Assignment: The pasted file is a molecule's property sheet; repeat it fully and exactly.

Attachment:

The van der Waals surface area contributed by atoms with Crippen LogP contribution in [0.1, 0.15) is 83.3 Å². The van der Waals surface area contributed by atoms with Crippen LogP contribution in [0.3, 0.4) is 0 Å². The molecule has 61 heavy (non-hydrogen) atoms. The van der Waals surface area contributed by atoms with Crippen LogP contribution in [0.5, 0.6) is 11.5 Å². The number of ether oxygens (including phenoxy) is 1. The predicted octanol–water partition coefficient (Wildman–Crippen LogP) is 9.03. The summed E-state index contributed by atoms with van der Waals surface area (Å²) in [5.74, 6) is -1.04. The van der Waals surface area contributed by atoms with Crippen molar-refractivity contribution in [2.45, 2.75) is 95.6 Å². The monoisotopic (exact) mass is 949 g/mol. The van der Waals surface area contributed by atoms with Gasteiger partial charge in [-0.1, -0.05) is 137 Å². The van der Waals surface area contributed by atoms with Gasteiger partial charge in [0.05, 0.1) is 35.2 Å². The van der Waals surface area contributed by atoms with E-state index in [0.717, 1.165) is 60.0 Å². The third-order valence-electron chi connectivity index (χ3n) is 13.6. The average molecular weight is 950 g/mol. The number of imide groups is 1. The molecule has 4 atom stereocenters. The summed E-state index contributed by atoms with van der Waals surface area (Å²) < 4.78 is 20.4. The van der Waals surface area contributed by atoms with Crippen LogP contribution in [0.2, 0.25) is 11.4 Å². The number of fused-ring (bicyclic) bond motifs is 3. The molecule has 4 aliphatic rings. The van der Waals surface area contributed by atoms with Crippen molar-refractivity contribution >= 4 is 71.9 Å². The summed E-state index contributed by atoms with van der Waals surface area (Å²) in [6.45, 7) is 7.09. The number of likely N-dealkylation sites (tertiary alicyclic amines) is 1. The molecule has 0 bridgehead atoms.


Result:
The van der Waals surface area contributed by atoms with Crippen LogP contribution in [0.1, 0.15) is 83.3 Å². The van der Waals surface area contributed by atoms with Crippen LogP contribution in [0.3, 0.4) is 0 Å². The molecule has 61 heavy (non-hydrogen) atoms. The van der Waals surface area contributed by atoms with Crippen LogP contribution in [0.5, 0.6) is 11.5 Å². The number of ether oxygens (including phenoxy) is 1. The predicted octanol–water partition coefficient (Wildman–Crippen LogP) is 9.03. The summed E-state index contributed by atoms with van der Waals surface area (Å²) in [5.74, 6) is -1.04. The van der Waals surface area contributed by atoms with Crippen molar-refractivity contribution in [2.45, 2.75) is 95.6 Å². The monoisotopic (exact) mass is 949 g/mol. The van der Waals surface area contributed by atoms with Gasteiger partial charge in [-0.1, -0.05) is 137 Å². The van der Waals surface area contributed by atoms with Gasteiger partial charge in [0.05, 0.1) is 35.2 Å². The van der Waals surface area contributed by atoms with E-state index in [0.717, 1.165) is 60.0 Å². The third-order valence-electron chi connectivity index (χ3n) is 13.6. The average molecular weight is 950 g/mol. The number of imide groups is 1. The molecule has 4 atom stereocenters. The summed E-state index contributed by atoms with van der Waals surface area (Å²) < 4.78 is 20.4. The van der Waals surface area contributed by atoms with Crippen LogP contribution in [0.2, 0.25) is 11.4 Å². The number of fused-ring (bicyclic) bond motifs is 3. The molecule has 4 aliphatic rings. The van der Waals surface area contributed by atoms with Crippen molar-refractivity contribution >= 4 is 71.9 Å². The summed E-state index contributed by atoms with van der Waals surface area (Å²) in [6.45, 7) is 7.09. The number of likely N-dealkylation sites (tertiary alicyclic amines) is 1. The molecule has 0 bridgehead atoms.